How extending Credit for Prior Learning can accelerate college completion and improve employability.
The face of the “average” college student is changing. Seventy-five percent of today’s students (mostly adult learners) are juggling some combination of family commitment, job, and education, while commuting to campus, according to Complete College America.1 Growing demands placed on working adult learners can make higher education seem unattainable, inflexible, and unrealistic. For too many people today, time is the barrier to college completion.
Making the case for CPL to help employment and the economy
The 2009 unemployment rate of high school graduates 25 and older was 9.7 percent, compared with 4.6 percent for college graduates.2 Moreover, by 2020, our economy will have jobs for nearly 165 million people —65 percent of which will require postsecondary training.
However, at our current production rate of graduates, the U.S. will fall short by five million workers with the necessary education and training to meet the skill profiles of the jobs likely to be created.3
Credit for Prior Learning has emerged as an effective pathway to help more learners today, with busy lifestyles, to achieve their higher education goals.
Credit for Prior Learning (CPL) is a term educators use to describe learning that a student acquires outside of a traditional academic environment. This learning may have been attained through work experience, professional development courses, military training or experience, independent study, noncredit courses, volunteer or community service, travel, non-college courses, or seminars, many of which are offered online, such as MOOCs.
CPL is also similar to Prior Learning Assessment (PLA)—the process by which an individual’s experiential and other extra-institutional learning is assessed and evaluated for the purposes of granting college credit, certification, or advanced standing toward further education or training. CPL is a practice used by institutions at or close to the time of a student’s admission, to award institutional credit for demonstrated competency mastery earned in other settings.
(Next page: Specifics on how the CPL model works for students and institutions)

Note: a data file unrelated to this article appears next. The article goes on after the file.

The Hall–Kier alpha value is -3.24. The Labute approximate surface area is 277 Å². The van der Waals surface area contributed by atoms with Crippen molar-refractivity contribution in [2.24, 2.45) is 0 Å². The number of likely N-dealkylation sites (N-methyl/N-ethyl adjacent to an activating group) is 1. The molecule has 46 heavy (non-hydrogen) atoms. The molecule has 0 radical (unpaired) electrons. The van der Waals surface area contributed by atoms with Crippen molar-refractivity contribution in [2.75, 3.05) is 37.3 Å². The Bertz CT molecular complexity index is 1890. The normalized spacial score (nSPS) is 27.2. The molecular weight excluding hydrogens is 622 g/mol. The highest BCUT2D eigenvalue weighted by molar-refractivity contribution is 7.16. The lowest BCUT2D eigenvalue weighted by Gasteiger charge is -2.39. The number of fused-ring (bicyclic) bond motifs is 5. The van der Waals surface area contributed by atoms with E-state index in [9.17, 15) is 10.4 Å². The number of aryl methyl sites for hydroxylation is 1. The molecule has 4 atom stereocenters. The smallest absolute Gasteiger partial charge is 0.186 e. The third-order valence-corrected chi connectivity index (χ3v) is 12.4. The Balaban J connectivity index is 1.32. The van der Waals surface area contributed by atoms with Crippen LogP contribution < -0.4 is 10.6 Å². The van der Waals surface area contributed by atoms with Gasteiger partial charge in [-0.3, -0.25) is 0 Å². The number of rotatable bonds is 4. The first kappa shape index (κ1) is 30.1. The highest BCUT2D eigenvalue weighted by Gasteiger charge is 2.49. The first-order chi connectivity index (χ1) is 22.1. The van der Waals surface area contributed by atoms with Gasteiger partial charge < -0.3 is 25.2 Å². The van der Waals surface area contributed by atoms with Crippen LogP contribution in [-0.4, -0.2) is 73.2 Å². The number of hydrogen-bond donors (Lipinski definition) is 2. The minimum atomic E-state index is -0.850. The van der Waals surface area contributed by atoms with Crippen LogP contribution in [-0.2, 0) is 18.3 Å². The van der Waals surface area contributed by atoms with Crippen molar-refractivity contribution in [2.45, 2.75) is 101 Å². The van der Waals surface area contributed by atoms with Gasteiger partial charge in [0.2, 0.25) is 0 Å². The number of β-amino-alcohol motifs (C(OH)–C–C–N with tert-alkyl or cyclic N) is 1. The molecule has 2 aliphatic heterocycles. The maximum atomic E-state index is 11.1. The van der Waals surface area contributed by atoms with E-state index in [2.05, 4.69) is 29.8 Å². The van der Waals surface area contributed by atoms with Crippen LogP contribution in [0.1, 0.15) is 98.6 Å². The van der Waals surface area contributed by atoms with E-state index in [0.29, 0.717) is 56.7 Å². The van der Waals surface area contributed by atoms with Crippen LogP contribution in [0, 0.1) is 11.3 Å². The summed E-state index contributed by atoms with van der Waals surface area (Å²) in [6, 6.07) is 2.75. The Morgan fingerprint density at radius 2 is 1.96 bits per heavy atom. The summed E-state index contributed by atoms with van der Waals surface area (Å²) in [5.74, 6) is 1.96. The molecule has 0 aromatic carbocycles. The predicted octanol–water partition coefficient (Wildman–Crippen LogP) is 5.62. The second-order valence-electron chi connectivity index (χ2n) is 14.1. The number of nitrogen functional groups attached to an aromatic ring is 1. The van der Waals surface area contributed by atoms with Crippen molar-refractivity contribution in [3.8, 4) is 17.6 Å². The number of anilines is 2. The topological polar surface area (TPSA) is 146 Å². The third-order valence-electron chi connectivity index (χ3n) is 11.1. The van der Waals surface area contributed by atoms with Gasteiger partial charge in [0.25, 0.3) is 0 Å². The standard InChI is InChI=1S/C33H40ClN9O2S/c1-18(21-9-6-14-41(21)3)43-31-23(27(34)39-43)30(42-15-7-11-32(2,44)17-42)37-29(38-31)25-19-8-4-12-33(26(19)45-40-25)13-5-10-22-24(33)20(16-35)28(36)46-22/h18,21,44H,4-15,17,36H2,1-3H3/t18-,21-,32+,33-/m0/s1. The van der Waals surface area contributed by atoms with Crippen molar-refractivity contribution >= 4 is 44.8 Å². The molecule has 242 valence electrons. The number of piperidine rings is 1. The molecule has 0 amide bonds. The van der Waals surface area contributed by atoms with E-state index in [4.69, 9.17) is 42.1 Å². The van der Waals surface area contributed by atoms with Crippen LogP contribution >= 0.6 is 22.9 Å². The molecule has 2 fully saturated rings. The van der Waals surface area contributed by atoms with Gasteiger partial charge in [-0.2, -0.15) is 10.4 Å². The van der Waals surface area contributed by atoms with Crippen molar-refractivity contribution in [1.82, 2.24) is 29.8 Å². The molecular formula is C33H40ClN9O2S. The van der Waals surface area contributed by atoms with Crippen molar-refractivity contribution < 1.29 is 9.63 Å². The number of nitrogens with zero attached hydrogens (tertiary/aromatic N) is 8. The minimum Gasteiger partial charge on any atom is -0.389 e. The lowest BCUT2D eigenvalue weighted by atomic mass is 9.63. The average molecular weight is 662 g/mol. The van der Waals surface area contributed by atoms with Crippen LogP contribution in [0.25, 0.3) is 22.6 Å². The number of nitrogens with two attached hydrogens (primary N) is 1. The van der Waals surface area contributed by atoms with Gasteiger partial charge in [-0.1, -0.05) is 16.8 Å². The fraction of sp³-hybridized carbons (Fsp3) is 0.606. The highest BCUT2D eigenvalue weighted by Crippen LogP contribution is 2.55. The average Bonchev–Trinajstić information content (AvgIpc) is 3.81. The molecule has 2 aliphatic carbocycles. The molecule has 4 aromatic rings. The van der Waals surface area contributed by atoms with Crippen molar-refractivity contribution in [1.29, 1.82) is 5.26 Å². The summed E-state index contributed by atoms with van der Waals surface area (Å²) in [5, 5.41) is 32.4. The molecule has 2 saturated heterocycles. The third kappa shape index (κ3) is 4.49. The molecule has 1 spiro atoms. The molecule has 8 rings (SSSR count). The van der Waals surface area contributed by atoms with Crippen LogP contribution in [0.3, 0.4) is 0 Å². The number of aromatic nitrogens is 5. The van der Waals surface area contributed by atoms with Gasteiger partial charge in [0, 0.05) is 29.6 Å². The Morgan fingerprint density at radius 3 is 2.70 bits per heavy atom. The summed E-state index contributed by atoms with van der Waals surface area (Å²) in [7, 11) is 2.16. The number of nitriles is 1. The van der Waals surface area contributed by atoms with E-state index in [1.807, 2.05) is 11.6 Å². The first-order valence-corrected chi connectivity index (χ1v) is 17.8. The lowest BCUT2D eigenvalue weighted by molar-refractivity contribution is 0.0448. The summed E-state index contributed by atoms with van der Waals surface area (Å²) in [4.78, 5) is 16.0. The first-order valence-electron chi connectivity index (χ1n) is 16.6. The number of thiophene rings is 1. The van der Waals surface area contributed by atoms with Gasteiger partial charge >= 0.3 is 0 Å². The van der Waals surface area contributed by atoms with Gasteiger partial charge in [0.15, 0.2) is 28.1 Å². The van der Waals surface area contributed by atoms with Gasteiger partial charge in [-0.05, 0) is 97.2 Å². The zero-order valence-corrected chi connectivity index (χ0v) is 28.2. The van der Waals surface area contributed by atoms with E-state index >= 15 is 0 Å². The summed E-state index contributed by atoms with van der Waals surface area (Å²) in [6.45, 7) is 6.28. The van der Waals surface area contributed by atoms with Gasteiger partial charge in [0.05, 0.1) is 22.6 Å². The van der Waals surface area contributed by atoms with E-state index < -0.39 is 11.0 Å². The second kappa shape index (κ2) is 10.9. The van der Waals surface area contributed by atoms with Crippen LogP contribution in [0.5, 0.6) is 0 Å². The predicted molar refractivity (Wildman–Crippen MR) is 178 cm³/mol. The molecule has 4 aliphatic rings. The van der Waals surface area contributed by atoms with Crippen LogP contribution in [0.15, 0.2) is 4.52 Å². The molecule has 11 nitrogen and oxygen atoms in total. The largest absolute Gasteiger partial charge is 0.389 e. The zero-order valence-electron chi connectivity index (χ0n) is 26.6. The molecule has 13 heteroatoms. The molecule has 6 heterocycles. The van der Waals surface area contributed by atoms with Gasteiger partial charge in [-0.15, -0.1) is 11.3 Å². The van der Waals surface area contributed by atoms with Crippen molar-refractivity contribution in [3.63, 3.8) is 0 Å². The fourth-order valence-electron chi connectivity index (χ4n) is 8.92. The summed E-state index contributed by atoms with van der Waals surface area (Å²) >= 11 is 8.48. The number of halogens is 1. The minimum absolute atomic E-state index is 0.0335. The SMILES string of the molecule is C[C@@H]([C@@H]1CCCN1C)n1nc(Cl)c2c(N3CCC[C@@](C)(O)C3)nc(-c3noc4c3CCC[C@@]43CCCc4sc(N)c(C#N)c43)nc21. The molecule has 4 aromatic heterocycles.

At least some form of credit for prior learning has been in place since after World War I, when veterans first gained the opportunity to demonstrate their skills and knowledge through competency-based exams for high school equivalency. By the mid-1970’s, many institutions had implemented transfer policy and practice for military training, national examinations, and individualized assessments, such as the portfolio, with nationally recognized standards to guide the range of assessment options.
But CPL doesn’t have to apply specifically to veterans. When applied as part of a well-designed degree plan, CPL can increase student retention, encourage persistence, shorten time to completion, and translates valuable learning experiences into tangible progress towards education and career goals for all many students.
Benefits of the CPL Model
Motivation to Persist: Adult students who received PLAs credit were 2.5 times more likely to persist in their education and complete their degrees than students who received no credit for prior learning. More than half of PLA participants earned a degree within seven years, compared to 21 percent of non-PLA students.4
Accelerated Pathways: The acceptance of CPL offers an accelerated path to degrees that are relevant to the 21st century, and grounded in real experience for adult learners. This model offers a proven pathway to raise productivity in higher education and, to enable millions of students who have stopped short of a degree to complete their education.
Flexibility: The acceptance of CPL can open up a world of opportunity to students, breaking down traditional barriers to information, and helping them take advantage of free educational resources, such as MOOCs; competency-based degree programs; badging, and other learning opportunities now available in this new world of online and blended learning that is rapidly transforming higher education.